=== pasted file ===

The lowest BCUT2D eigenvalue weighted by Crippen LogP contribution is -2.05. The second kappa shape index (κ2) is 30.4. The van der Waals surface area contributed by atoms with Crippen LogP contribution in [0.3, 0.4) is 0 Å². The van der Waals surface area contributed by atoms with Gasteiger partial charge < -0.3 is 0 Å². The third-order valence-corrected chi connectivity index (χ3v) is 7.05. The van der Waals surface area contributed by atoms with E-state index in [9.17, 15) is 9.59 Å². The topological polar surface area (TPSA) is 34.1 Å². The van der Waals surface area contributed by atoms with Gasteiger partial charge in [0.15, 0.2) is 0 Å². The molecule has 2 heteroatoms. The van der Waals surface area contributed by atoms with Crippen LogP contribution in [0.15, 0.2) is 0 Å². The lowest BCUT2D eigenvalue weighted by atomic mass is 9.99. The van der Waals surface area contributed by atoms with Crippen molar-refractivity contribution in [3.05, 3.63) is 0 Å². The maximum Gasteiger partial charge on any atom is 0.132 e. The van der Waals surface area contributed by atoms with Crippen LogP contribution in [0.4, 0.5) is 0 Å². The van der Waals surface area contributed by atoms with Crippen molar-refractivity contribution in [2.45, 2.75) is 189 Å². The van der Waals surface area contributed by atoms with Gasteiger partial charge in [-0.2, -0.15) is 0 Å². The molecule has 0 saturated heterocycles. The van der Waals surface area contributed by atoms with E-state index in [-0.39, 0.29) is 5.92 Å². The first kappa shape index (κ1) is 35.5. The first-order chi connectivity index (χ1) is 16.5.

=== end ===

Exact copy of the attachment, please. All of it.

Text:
The lowest BCUT2D eigenvalue weighted by Crippen LogP contribution is -2.05. The second kappa shape index (κ2) is 30.4. The van der Waals surface area contributed by atoms with Crippen LogP contribution in [0.3, 0.4) is 0 Å². The van der Waals surface area contributed by atoms with Gasteiger partial charge < -0.3 is 0 Å². The third-order valence-corrected chi connectivity index (χ3v) is 7.05. The van der Waals surface area contributed by atoms with E-state index in [9.17, 15) is 9.59 Å². The topological polar surface area (TPSA) is 34.1 Å². The van der Waals surface area contributed by atoms with Gasteiger partial charge in [0.15, 0.2) is 0 Å². The molecule has 2 heteroatoms. The van der Waals surface area contributed by atoms with Crippen LogP contribution in [0.15, 0.2) is 0 Å². The lowest BCUT2D eigenvalue weighted by atomic mass is 9.99. The van der Waals surface area contributed by atoms with Crippen molar-refractivity contribution in [3.05, 3.63) is 0 Å². The maximum Gasteiger partial charge on any atom is 0.132 e. The van der Waals surface area contributed by atoms with Crippen LogP contribution in [0.4, 0.5) is 0 Å². The van der Waals surface area contributed by atoms with Crippen molar-refractivity contribution in [2.45, 2.75) is 189 Å². The van der Waals surface area contributed by atoms with Gasteiger partial charge in [-0.2, -0.15) is 0 Å². The molecule has 0 saturated heterocycles. The van der Waals surface area contributed by atoms with E-state index in [-0.39, 0.29) is 5.92 Å². The first kappa shape index (κ1) is 35.5. The first-order chi connectivity index (χ1) is 16.5.